In praise of 360 feedback sessions

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At the most recent ThoughtWorks University term, at which I was a coach, we used 360 feedback sessions, both for internal feedback within the group of coaches as well as within the project teams of grads.  I found it to be a helpful complement to the teams’ regular agile retrospectives and ad-hoc one-on-one feedback (such as after each pairing session).
We did it like this:
Prep:
  • Announce the time for the 360 session(s) at least a day in advance.
  • Divide randomly into small groups of four to six people.
  • Create an Ideaboardz instance for each group, with a category for each person (of course, you could use other digital or physical tools)
  • Have everyone post virtual stickies for the people in his or her group.
Session:
  • Have someone volunteer to go first.
  • That person reads aloud the stickies that he has received.
  • For each one, he can ask for clarification or ideas from the group to affirm a positive or suggest improvements.
  • Everyone goes in turn.
We coaches found it very helpful. The grads were initially less comfortable giving constructive/negative feedback to each other — a common complaint that we heard from grads was that the feedback from their peers was low quality (“Really like pairing with you!”) — but they occasionally received something useful, too.
Some benefits that I experienced and witnessed:
  • Having a small group of peers allows richer feedback, as teammates can provide more explanation, examples or elaboration.
  • It removes some of the awkwardness of one-on-one feedback.
  • Realtime, face-to-face feedback is better than email-solicited feedback.
  • It complements retrospective-style feedback, which is typically not focused on individual or personal feedback but on team and process feedback.
  • Negative feedback can be affirmed, “rounded out” and better contextualized by peers.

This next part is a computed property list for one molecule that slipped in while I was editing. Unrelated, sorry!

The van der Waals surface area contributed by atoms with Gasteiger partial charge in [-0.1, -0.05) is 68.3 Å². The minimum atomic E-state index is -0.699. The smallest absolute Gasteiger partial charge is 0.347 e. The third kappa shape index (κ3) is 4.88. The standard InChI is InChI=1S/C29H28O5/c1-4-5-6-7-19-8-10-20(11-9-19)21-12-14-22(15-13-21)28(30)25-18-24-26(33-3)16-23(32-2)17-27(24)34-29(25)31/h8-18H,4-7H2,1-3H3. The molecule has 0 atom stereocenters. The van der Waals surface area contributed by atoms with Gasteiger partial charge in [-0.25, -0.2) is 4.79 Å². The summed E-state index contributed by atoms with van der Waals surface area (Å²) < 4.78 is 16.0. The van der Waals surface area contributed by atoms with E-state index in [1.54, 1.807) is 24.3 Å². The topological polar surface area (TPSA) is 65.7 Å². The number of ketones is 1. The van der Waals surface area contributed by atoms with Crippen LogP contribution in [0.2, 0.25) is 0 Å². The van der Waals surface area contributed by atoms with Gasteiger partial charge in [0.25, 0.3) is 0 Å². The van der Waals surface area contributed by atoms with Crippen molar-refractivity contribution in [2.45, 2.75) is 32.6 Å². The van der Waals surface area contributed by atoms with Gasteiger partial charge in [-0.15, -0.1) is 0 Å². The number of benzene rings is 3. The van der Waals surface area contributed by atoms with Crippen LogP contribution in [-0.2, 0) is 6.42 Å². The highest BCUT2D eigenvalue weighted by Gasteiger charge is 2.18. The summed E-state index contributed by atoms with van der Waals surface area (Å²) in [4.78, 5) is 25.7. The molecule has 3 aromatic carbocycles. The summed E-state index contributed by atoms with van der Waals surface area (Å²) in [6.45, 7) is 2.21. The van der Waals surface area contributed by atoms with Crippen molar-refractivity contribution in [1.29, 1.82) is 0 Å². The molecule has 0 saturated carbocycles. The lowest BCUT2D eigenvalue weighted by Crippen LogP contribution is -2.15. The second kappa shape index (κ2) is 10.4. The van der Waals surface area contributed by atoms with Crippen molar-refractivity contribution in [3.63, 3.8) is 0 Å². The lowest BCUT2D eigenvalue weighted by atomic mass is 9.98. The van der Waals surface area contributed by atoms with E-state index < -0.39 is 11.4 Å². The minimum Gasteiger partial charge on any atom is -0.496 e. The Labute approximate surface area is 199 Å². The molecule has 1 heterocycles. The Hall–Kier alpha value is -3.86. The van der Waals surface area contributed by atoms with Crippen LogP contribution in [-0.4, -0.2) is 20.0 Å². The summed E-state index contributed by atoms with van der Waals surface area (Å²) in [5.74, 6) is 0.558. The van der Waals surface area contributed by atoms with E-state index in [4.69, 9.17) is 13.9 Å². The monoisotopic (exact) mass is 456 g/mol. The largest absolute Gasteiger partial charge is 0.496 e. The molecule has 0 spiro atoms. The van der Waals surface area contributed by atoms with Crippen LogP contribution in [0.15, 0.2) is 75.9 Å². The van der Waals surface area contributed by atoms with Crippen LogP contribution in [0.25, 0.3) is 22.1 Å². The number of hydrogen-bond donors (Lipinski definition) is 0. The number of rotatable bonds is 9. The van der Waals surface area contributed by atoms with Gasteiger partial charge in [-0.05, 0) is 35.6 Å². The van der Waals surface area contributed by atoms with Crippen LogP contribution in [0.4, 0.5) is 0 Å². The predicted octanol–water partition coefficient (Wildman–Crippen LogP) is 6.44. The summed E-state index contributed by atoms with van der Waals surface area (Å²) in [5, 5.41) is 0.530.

• It tends to foster a more intimate, trusting team atmosphere.

A few words of caution: As with retrospectives, having managers or positionally superior people in the room can inhibit the quality of feedback. As coach, I tried to participate in one feedback session with four of the grads as “equal” (I had my own list of virtual post-its and shared in turn). But it was difficult for the grads to see me as a peer: Oftentimes, they would turn to me and express feedback about someone else who was sitting across the table (“I like how Joe asked questions while we were pairing.”). I of course politely but firmly told them to not talk to me but to the person to whom they were giving feedback. 🙂

Also, remember that sharing negatives in a 360 doesn’t necessarily mean everything negative you want to share. If you have a very personal issue, nothing says that you must share it in the 360 or that you can’t share it outside of the 360. As with agile retrospectives, the concept of safety is still important.
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One Comment on “In praise of 360 feedback sessions”

  1. The circle format has not historically worked as well as another format. That format is everyone seeks out another person, those pairs get to share their thoughts with each other for 5 minutes and then one person finds a new partner. The one-on-one conversations worked much better than the circle format which later became known as the circle of death.


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